Background Outcomes following the antenatal detection of a cystic hygroma are reported as poor. Most studies examining the outcome from antenatal diagnosis of a fetal anomaly are published from tertiary referral centres and these may not, therefore, reflect the true overall outcomes from these pregnancies. An early investigation from EMSYCAR 1997–1999 suggested a ‘normal’ outcome for <10% of such pregnancies.1
Method All cases of cystic hygroma prenatally diagnosed and reported to EMSYCAR, from 2000 to 2009, were identified. Pregnancy outcomes and confirmation of anomaly details following delivery were collected as part of the routine data follow-up for registry cases.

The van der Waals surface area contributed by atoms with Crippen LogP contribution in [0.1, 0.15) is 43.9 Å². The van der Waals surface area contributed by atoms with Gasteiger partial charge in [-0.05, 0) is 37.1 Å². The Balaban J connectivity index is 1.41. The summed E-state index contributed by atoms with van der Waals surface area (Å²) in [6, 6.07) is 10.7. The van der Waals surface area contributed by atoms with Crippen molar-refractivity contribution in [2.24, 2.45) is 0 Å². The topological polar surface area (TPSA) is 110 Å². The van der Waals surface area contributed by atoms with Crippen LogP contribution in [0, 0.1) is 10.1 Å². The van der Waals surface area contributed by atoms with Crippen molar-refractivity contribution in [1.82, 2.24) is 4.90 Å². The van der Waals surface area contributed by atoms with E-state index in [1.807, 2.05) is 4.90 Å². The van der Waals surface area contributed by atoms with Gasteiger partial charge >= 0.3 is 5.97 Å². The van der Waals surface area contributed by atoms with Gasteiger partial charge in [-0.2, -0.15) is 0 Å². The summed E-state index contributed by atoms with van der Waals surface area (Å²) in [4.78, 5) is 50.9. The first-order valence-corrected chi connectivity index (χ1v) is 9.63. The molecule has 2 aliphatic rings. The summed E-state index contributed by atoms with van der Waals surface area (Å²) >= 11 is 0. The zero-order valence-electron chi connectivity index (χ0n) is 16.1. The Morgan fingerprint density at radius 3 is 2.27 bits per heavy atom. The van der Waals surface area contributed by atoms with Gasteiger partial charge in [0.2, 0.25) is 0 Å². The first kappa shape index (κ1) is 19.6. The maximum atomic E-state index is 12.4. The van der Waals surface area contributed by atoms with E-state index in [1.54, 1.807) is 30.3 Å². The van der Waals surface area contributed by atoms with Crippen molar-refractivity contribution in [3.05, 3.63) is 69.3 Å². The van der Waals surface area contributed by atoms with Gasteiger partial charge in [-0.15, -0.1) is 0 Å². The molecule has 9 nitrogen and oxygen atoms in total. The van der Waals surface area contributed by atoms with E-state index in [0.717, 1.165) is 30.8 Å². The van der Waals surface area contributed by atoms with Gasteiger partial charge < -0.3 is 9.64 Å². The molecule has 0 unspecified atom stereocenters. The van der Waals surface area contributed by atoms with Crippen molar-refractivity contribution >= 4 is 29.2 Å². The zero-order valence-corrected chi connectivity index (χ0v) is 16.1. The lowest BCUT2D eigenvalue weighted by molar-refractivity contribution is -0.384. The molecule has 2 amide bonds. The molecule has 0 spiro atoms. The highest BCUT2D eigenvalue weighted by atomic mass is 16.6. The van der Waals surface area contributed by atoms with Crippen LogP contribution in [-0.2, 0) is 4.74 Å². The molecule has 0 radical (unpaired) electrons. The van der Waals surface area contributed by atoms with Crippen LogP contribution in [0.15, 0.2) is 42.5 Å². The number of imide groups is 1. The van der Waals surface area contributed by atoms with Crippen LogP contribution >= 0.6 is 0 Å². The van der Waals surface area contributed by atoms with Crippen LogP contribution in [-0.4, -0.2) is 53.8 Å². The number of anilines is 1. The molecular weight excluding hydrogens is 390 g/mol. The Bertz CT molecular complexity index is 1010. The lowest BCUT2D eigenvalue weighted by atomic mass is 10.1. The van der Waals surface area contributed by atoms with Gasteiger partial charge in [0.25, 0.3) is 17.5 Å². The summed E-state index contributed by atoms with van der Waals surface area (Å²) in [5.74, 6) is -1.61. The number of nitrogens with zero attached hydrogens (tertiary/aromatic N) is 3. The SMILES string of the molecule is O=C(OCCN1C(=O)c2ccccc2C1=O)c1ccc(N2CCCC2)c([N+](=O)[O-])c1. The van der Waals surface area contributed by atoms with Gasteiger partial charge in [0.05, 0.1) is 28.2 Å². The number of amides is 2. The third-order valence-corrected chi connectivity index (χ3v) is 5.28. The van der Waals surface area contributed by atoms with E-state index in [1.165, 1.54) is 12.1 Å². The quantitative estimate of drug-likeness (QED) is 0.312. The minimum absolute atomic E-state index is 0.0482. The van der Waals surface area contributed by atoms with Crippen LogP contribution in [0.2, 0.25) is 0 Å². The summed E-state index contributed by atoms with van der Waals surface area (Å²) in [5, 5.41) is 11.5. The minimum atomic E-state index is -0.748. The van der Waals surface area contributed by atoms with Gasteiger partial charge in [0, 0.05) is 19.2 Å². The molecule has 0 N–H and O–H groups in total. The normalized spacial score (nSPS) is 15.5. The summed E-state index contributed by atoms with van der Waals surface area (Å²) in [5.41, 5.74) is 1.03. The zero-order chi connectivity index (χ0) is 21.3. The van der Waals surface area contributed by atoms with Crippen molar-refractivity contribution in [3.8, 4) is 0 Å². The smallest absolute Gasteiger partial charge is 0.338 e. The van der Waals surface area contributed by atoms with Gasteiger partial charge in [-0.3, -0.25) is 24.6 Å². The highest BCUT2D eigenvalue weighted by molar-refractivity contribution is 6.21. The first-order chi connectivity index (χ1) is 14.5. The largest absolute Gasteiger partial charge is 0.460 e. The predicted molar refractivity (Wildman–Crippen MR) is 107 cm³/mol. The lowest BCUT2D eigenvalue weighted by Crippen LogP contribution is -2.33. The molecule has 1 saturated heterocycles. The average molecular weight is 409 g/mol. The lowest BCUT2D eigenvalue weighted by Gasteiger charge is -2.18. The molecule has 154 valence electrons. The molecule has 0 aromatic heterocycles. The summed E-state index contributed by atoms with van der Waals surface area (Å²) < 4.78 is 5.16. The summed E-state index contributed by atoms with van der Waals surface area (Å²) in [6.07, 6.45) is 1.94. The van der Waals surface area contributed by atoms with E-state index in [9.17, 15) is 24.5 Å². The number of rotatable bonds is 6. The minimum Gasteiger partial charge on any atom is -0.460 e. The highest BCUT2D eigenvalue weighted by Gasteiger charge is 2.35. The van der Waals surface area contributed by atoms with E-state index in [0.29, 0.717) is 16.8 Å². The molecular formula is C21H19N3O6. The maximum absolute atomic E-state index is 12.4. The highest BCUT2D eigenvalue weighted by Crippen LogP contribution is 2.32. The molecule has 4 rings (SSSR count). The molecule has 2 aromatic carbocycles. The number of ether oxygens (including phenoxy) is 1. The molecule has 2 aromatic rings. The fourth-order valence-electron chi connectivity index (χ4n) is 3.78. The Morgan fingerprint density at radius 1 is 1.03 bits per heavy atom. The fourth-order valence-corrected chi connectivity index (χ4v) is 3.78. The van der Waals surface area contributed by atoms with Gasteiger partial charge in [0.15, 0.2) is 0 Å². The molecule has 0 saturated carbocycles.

Results Over the 10 year period there were 653 687 births and 498 antenatally diagnosed cases of cystic hygroma: a population prevalence of 1:1313 births (95% CI 1:1202 to 1:1436). Of these 285 (57.2%) were TOPs, of which nearly two thirds (n=179, 62.8%) had an abnormal karyotype, 48 (16.8%) had further anomalies and 58 (20.4%) were isolated cases of cystic hygroma. Median gestation at TOP was 13 weeks (range 11 to 29) with 258/285 (90%) occurring <20 weeks – before any spontaneous regression of the hygroma, noted in other studies, might have occurred.
213 (42.8%) of the antenatally diagnosed cases opted to continue the pregnancy of which 90 (42%) resulted in a livebirth where the cystic hygroma had resolved and there were no reported anomalies.
Conclusion Parental counselling may need to be revised in view of these improved outcomes and the possibility of spontaneous regression of early diagnosed cases of cystic hygroma.
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